Air Temperature: 2ºC
We were hoping to wake up to a sunshiny day today, but it just did not happen! Instead, when I got up and dressed to head out into the Zodiacs, it was foggy, raining and windy.
Our plans had been to do a Zodiac tour near a beached whale carcass where there were two polar bears, but conditions were just too rough. The scout boat went out with Robin West, our Expedition Leader, Chris Srigley, one of our Bear Guards, and our Captain to assess the situation, but when they came back (drenched!) they reported that the waves were crashing over the sides of the Zodiac and the fog was so low that we really could not see anything onshore. The polar bears, too, must have decided the weather was too bad to feed, and were lying down, resting, far up the beach slope.
So, in true expedition style, our plans changed and the ship sailed off in the direction of the west coast of Edgeøya for a wonderful location called Diskobukta. Here, there are thousands of Kittiwake gulls that nest on the cliffs of a small gorge. We often see Arctic fox patrolling the cliffs looking to grab unprotected eggs or checks. So, our new plan for the day was to sail over there (about 40 miles away) and do a late morning landing. In the interim, our ornithologist, Franz Barlein, gave a lecture entitled Bird Migration.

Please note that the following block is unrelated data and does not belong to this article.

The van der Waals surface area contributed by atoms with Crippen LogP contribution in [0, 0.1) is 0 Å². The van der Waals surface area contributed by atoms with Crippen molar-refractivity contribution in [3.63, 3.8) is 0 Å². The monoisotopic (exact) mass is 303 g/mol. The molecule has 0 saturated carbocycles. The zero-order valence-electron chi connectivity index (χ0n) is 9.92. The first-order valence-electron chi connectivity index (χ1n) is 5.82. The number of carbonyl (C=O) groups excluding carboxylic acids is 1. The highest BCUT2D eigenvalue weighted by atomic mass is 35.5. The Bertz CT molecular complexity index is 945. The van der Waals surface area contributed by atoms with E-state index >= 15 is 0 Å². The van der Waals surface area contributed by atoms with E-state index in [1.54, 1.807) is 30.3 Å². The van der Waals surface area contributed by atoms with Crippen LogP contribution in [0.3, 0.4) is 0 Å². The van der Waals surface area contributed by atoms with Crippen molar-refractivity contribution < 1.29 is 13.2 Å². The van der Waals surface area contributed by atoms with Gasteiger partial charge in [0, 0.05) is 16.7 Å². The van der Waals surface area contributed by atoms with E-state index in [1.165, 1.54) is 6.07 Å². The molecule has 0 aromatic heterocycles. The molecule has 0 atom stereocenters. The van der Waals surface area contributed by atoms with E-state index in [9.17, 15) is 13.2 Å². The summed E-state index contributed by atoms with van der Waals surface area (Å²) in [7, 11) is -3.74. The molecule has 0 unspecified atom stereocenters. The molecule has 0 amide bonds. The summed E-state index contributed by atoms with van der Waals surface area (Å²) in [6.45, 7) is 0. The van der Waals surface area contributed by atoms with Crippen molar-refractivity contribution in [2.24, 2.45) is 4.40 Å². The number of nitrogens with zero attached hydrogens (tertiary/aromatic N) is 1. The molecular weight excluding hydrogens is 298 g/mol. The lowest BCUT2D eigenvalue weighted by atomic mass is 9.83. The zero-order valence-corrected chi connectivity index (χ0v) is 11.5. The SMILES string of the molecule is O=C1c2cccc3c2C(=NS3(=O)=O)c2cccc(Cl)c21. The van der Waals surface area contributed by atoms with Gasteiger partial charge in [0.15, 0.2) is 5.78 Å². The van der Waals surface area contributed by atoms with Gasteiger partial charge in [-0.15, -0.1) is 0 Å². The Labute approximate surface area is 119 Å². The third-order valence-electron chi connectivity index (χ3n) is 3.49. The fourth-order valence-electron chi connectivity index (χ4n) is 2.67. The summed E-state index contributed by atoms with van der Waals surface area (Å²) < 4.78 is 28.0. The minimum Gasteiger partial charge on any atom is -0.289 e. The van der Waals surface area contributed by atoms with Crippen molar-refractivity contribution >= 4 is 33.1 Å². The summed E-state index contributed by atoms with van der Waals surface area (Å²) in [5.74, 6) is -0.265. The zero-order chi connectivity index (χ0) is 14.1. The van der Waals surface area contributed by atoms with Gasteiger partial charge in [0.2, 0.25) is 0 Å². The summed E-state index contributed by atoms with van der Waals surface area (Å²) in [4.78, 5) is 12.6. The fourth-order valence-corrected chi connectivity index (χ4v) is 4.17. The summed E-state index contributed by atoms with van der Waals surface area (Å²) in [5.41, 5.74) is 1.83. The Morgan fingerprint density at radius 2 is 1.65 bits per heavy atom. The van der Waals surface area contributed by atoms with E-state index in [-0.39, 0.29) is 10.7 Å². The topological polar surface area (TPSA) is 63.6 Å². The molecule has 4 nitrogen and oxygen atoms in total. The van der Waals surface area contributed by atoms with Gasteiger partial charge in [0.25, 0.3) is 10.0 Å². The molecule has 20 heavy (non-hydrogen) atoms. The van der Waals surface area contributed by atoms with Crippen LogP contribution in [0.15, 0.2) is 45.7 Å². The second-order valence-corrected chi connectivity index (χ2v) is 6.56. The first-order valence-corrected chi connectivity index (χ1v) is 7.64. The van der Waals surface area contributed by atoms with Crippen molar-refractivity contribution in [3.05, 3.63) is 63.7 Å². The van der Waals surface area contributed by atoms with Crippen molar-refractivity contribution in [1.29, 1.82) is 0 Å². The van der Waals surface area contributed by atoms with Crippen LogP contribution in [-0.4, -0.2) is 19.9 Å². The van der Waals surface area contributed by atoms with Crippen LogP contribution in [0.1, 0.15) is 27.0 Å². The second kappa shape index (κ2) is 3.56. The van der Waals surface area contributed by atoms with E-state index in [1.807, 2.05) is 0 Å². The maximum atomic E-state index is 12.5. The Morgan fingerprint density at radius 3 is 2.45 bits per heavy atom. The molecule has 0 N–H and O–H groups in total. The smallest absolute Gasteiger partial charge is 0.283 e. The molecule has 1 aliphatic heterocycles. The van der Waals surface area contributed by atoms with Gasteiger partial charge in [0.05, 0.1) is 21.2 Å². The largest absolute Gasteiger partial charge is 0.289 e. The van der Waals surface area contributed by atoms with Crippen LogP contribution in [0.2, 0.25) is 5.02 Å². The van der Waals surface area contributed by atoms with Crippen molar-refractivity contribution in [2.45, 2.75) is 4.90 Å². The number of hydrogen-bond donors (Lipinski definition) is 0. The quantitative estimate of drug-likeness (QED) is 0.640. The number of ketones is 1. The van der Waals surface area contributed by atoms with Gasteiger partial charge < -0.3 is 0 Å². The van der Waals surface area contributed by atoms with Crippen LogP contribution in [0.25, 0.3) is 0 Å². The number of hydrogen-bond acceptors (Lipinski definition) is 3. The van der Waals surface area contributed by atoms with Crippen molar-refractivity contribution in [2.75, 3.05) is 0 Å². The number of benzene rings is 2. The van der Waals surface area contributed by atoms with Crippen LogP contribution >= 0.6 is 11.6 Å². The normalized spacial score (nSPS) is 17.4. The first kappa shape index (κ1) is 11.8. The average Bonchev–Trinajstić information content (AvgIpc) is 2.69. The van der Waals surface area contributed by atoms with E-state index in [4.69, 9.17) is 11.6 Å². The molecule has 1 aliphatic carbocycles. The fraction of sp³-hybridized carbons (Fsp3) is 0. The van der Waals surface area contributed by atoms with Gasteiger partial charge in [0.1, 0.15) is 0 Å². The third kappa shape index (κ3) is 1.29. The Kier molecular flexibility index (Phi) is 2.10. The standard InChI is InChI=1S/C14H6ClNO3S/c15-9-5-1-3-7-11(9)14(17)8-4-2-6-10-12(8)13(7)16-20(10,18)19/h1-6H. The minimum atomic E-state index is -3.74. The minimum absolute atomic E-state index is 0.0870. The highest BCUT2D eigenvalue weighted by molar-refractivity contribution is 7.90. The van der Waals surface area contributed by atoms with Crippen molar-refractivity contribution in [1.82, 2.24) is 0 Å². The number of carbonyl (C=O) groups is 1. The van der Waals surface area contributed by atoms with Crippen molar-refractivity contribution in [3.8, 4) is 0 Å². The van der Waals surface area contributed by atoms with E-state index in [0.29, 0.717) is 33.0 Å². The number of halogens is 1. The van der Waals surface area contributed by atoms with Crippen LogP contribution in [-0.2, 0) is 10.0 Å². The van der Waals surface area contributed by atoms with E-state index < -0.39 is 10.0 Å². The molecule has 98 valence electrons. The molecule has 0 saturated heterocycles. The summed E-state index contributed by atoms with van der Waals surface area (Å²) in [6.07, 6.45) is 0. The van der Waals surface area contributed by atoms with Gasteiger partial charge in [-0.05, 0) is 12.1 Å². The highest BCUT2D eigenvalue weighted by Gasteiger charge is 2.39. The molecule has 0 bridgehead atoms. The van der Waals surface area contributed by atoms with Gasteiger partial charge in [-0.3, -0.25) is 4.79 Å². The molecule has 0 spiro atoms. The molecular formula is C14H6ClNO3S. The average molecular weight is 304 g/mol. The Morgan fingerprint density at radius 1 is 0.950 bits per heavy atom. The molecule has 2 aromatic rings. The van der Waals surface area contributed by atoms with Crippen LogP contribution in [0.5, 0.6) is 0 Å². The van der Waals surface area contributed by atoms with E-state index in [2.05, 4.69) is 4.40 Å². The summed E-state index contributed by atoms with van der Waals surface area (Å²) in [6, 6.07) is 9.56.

Franz’s career has focused on understanding bird migration, so he is the perfect person to talk to us about the most up-to-date research on birds – how they know where to go, when to go, and how to get there. He told us about some birds that migrate HUGE distances – like the Arctic tern that flies from the Arctic to the Antarctic and back every year (more than 50,000 km) and the Godwit that flies from Alaska to New Zealand and back every year.
I was all dressed in my parka and waterproof pants, and heading to the gangway, when Robin West made a radio call to the Expedition Team to come to the Bridge – there were two bears on Diskobukta – right where we wanted to land! And sure enough, when I got to the Bridge and looked through my binoculars, there was one bear patrolling the entrance of the gorge, and another wandering up and down the ridge where we usually climb up for our long-walk option. So, that meant that we could not land – another cancelled landing – two in one day.
So…plan C - instead of landing, we gathered outside on the decks and pointed the bears out to the guests, then the ship turned and we headed towards a third option for the day – Kapp Lee, a landing site farther to the north, but still on the island of Edgeøya.
We arrived shortly after lunch, and were soon heading out on Zodiacs. It was still overcast, drizzly and windy, but most of the guests were ready to get off the ship and go for a walk. Since there were no walrus hauled-out on the beach today (there is usually a small herd found here) I was able to stand farther down the beach where the bones of thousands of walrus, killed in the 1600s and 1700s, lie on top of the tundra. As each group of guests passed by my ‘post’ I took a few minutes to explain to them all about walrus – why they are often found here, what they feed on, and why early hunters targeted them.
By 5pm, when the last Zodiac left the shoreside, we were well and truly ready for a hot chocolate to warm us up. Tonight was our first Recap & Briefing, so there were tons of questions. It was a fun recap with lots of joking and laughter!